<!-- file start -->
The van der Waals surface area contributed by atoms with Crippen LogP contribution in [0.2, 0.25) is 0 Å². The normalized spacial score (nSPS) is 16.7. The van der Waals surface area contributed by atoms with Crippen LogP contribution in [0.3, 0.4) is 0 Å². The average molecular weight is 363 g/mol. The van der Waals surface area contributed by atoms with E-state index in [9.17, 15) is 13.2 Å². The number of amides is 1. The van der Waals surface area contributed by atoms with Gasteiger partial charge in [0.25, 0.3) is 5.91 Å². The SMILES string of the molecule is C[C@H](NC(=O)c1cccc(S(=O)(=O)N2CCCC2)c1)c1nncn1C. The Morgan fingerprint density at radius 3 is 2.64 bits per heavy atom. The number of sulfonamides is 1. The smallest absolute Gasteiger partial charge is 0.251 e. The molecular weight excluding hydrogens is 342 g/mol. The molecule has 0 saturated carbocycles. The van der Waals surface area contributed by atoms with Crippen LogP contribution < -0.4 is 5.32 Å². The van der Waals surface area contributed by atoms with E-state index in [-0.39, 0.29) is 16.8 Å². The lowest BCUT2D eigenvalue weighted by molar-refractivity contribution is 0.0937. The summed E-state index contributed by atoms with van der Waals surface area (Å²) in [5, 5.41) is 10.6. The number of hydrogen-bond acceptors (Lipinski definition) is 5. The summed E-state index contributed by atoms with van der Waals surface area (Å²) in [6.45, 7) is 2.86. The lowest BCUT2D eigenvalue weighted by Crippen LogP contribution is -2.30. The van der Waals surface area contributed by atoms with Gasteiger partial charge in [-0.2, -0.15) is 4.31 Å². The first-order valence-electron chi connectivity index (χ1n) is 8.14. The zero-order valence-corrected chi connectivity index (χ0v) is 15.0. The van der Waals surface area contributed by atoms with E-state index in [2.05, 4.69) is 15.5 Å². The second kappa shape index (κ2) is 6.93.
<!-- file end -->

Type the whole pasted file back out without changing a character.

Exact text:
The van der Waals surface area contributed by atoms with Crippen LogP contribution in [0.2, 0.25) is 0 Å². The normalized spacial score (nSPS) is 16.7. The van der Waals surface area contributed by atoms with Crippen LogP contribution in [0.3, 0.4) is 0 Å². The average molecular weight is 363 g/mol. The van der Waals surface area contributed by atoms with E-state index in [9.17, 15) is 13.2 Å². The number of amides is 1. The van der Waals surface area contributed by atoms with Gasteiger partial charge in [0.25, 0.3) is 5.91 Å². The SMILES string of the molecule is C[C@H](NC(=O)c1cccc(S(=O)(=O)N2CCCC2)c1)c1nncn1C. The Morgan fingerprint density at radius 3 is 2.64 bits per heavy atom. The number of sulfonamides is 1. The smallest absolute Gasteiger partial charge is 0.251 e. The molecular weight excluding hydrogens is 342 g/mol. The molecule has 0 saturated carbocycles. The van der Waals surface area contributed by atoms with Crippen LogP contribution < -0.4 is 5.32 Å². The van der Waals surface area contributed by atoms with E-state index in [-0.39, 0.29) is 16.8 Å². The lowest BCUT2D eigenvalue weighted by molar-refractivity contribution is 0.0937. The summed E-state index contributed by atoms with van der Waals surface area (Å²) in [5, 5.41) is 10.6. The number of hydrogen-bond acceptors (Lipinski definition) is 5. The summed E-state index contributed by atoms with van der Waals surface area (Å²) in [6.45, 7) is 2.86. The lowest BCUT2D eigenvalue weighted by Crippen LogP contribution is -2.30. The van der Waals surface area contributed by atoms with Gasteiger partial charge in [-0.2, -0.15) is 4.31 Å². The first-order valence-electron chi connectivity index (χ1n) is 8.14. The zero-order valence-corrected chi connectivity index (χ0v) is 15.0. The van der Waals surface area contributed by atoms with E-state index in [2.05, 4.69) is 15.5 Å². The second kappa shape index (κ2) is 6.93.